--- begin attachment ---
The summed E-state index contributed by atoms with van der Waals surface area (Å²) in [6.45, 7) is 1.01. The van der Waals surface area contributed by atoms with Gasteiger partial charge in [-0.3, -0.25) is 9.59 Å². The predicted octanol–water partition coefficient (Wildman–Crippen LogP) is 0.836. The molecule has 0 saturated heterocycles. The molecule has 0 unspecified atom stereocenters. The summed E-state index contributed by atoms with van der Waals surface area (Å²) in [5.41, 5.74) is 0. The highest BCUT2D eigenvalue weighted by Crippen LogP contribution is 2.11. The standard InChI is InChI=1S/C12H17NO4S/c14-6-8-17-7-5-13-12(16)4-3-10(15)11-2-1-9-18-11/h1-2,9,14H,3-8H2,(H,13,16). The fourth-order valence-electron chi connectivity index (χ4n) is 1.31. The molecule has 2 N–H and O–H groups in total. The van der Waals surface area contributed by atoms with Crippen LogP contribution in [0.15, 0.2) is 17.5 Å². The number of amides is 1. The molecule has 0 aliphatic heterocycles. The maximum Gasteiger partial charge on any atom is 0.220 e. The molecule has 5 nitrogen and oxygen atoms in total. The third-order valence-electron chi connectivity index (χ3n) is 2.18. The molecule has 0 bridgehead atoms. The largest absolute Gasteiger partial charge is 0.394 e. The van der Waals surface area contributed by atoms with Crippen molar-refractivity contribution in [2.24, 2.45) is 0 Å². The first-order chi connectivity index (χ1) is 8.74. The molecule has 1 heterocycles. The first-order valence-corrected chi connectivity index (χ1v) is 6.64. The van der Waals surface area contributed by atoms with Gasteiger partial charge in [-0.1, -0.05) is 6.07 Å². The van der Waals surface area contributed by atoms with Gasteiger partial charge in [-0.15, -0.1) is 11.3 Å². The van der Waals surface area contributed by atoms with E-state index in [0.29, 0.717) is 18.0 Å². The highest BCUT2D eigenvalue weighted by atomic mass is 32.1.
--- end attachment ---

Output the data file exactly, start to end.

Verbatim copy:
The summed E-state index contributed by atoms with van der Waals surface area (Å²) in [6.45, 7) is 1.01. The van der Waals surface area contributed by atoms with Gasteiger partial charge in [-0.3, -0.25) is 9.59 Å². The predicted octanol–water partition coefficient (Wildman–Crippen LogP) is 0.836. The molecule has 0 saturated heterocycles. The molecule has 0 unspecified atom stereocenters. The summed E-state index contributed by atoms with van der Waals surface area (Å²) in [5.41, 5.74) is 0. The highest BCUT2D eigenvalue weighted by Crippen LogP contribution is 2.11. The standard InChI is InChI=1S/C12H17NO4S/c14-6-8-17-7-5-13-12(16)4-3-10(15)11-2-1-9-18-11/h1-2,9,14H,3-8H2,(H,13,16). The fourth-order valence-electron chi connectivity index (χ4n) is 1.31. The molecule has 2 N–H and O–H groups in total. The van der Waals surface area contributed by atoms with Crippen LogP contribution in [0.15, 0.2) is 17.5 Å². The number of amides is 1. The molecule has 0 aliphatic heterocycles. The maximum Gasteiger partial charge on any atom is 0.220 e. The molecule has 5 nitrogen and oxygen atoms in total. The third-order valence-electron chi connectivity index (χ3n) is 2.18. The molecule has 0 bridgehead atoms. The largest absolute Gasteiger partial charge is 0.394 e. The van der Waals surface area contributed by atoms with Crippen molar-refractivity contribution in [2.24, 2.45) is 0 Å². The first-order chi connectivity index (χ1) is 8.74. The molecule has 1 heterocycles. The first-order valence-corrected chi connectivity index (χ1v) is 6.64. The van der Waals surface area contributed by atoms with Gasteiger partial charge in [-0.1, -0.05) is 6.07 Å². The van der Waals surface area contributed by atoms with Gasteiger partial charge in [-0.15, -0.1) is 11.3 Å². The van der Waals surface area contributed by atoms with E-state index in [0.29, 0.717) is 18.0 Å². The highest BCUT2D eigenvalue weighted by atomic mass is 32.1.